Other available formats:
Looking for an examination copy?
This title is not currently available for examination. However, if you are interested in the title for your course we can consider offering an examination copy. To register your interest please contact firstname.lastname@example.org providing details of the course you are teaching.
Marta Straznicky offers a detailed historical analysis of the relationship between early modern women's closet plays and the culture of reading. Straznicky reveals that these works, by Elizabeth Cary and Margaret Cavendish, among others, were part of an alternative dramatic tradition, an elite and private literary culture that was intellectually superior to, and politically more radical than, commercial drama.Read more
- This study is the first to examine in detail the practices of reading plays in the early modern period, setting out new methodologies for the study of these undervalued texts in their time
- Includes a critical and historical analysis of the prefatory material to published plays, showing how female playwrights presented themselves and their work to their readers
- Investigates the links between the typographic and scribal design of published and manuscript plays
Reviews & endorsements
"This book continues and adds greatly to the reevaluation of women dramatists' place in the early modern period. Highly recommended."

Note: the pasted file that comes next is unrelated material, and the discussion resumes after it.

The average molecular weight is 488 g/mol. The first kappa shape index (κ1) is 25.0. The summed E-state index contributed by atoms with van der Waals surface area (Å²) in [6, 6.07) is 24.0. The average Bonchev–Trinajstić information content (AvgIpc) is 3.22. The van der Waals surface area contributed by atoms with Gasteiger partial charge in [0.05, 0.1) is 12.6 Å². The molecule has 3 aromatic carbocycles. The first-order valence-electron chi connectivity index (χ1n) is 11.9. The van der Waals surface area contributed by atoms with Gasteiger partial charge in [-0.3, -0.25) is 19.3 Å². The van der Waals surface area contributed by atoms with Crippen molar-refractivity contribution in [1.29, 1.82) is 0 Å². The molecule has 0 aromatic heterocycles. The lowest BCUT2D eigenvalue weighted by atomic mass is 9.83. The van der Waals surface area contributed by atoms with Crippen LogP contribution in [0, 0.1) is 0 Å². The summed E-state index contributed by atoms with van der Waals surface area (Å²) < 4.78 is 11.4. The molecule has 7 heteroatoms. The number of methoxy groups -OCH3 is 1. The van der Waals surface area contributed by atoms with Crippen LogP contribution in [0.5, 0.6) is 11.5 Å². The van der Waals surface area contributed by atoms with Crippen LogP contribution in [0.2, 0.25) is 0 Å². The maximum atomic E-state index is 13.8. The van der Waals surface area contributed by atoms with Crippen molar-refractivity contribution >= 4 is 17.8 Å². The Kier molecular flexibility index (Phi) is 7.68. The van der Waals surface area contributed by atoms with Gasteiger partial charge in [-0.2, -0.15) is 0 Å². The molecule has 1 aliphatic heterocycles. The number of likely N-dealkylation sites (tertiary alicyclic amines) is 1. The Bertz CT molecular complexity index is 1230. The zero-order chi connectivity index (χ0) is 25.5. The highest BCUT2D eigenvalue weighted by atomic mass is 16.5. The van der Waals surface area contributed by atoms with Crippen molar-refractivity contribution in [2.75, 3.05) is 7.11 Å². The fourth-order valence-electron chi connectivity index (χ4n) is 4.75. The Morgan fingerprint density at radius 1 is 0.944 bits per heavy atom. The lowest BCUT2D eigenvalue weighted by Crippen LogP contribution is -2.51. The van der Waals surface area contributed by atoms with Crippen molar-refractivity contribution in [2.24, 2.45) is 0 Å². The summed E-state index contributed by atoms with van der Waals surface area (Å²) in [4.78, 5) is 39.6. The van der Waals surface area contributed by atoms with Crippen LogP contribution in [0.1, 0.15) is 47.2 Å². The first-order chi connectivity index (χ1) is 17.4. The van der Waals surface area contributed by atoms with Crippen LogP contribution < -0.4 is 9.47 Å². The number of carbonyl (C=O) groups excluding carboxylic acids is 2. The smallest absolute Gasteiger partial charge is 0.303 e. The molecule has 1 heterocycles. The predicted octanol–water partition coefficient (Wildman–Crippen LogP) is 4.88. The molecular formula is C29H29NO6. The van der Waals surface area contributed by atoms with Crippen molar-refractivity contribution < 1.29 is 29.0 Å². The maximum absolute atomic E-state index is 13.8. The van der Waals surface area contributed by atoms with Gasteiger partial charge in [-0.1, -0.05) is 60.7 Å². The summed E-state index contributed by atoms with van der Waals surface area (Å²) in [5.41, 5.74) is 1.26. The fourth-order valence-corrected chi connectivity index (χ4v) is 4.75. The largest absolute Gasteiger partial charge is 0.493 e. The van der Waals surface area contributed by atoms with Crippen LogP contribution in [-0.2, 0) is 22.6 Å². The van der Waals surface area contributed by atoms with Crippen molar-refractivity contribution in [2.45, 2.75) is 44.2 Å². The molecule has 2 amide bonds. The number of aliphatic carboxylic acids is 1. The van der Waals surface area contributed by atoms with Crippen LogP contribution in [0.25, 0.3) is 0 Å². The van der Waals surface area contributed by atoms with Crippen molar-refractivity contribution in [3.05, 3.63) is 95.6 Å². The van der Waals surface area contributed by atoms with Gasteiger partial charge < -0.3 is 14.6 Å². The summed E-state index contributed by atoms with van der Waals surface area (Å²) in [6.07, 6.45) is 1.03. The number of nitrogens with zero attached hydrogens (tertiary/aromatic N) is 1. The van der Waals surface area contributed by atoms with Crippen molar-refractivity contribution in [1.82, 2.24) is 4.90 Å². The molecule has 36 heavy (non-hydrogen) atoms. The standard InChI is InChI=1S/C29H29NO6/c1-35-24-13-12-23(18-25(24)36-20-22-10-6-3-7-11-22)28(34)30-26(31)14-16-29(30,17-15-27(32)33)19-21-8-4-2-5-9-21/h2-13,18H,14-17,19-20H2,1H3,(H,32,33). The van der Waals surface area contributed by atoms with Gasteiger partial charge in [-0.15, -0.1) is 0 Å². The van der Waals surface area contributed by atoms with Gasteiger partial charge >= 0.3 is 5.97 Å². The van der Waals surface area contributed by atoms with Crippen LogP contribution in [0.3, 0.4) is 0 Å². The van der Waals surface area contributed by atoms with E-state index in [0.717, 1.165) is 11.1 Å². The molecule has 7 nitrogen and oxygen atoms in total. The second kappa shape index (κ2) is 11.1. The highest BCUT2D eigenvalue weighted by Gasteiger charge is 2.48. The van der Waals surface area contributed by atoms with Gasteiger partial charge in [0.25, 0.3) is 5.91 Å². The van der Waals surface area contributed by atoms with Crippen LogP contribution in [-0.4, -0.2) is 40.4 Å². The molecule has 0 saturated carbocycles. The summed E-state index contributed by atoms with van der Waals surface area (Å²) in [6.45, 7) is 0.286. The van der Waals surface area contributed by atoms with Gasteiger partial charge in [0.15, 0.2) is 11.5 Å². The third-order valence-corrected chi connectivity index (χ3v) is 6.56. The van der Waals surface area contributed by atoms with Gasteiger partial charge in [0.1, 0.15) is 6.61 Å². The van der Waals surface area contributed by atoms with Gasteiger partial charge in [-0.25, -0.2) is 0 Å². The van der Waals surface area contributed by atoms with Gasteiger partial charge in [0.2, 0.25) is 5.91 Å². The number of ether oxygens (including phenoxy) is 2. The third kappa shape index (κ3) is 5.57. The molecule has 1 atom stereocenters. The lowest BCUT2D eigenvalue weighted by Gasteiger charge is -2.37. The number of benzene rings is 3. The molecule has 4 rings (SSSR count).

-ChoiceSee more reviews
"The sophisticated argument of Marta Straznicky's Privacy, Playreading, and Women's Closet Drama, 1550-1700 rings various thought-provoking changes on the relationship of public and private as 'shifting rather than fixed points of reference' (p. 1)."
-SEL: Studies in English Literature, 1500-1900
"Straznicky successfully shows that female closet drama is important literarily, socially, and politically, and that it is not a weak imitation of performed drama."
Carol Blessing, Renaissance Quarterly
"Marta Straznicky's book is an essential read for anyone interested in the period 1550-1700, but particularly in women's history and its relationship to the act of writing. The research is impressive and the writing style eloquent, persuasive and accessible, as we are taken on a fascinating journey into the sensitivities surrounding women and writing in the period..."
-Simon Barker, University of Gloucestershire, Restoration and Eighteenth-Century Theatre Research
Not yet reviewed
Be the first to review
Review was not posted due to profanity×
- Date Published: January 2005
- format: Hardback
- isbn: 9780521841245
- length: 194 pages
- dimensions: 236 x 160 x 21 mm
- weight: 0.458kg
- contains: 7 b/w illus.
- availability: In stock
Table of Contents
1. Privacy, play reading and performance
2. Jane Lumley: humanist translation and the culture of play reading
3. Elizabeth Cary: 'private' drama and print
4. Margaret Cavendish: the closing of the theatres and the politics of play reading
5. Anne Finch: authorship, privacy and the Restoration stage
Conclusion: 'Closet' drama: Private space, private stage, and gender
You are now leaving the Cambridge University Press website, your eBook purchase and download will be completed by our partner www.ebooks.com. Please see the permission section of the www.ebooks.com catalogue page for details of the print & copy limits on our eBooks.Continue ×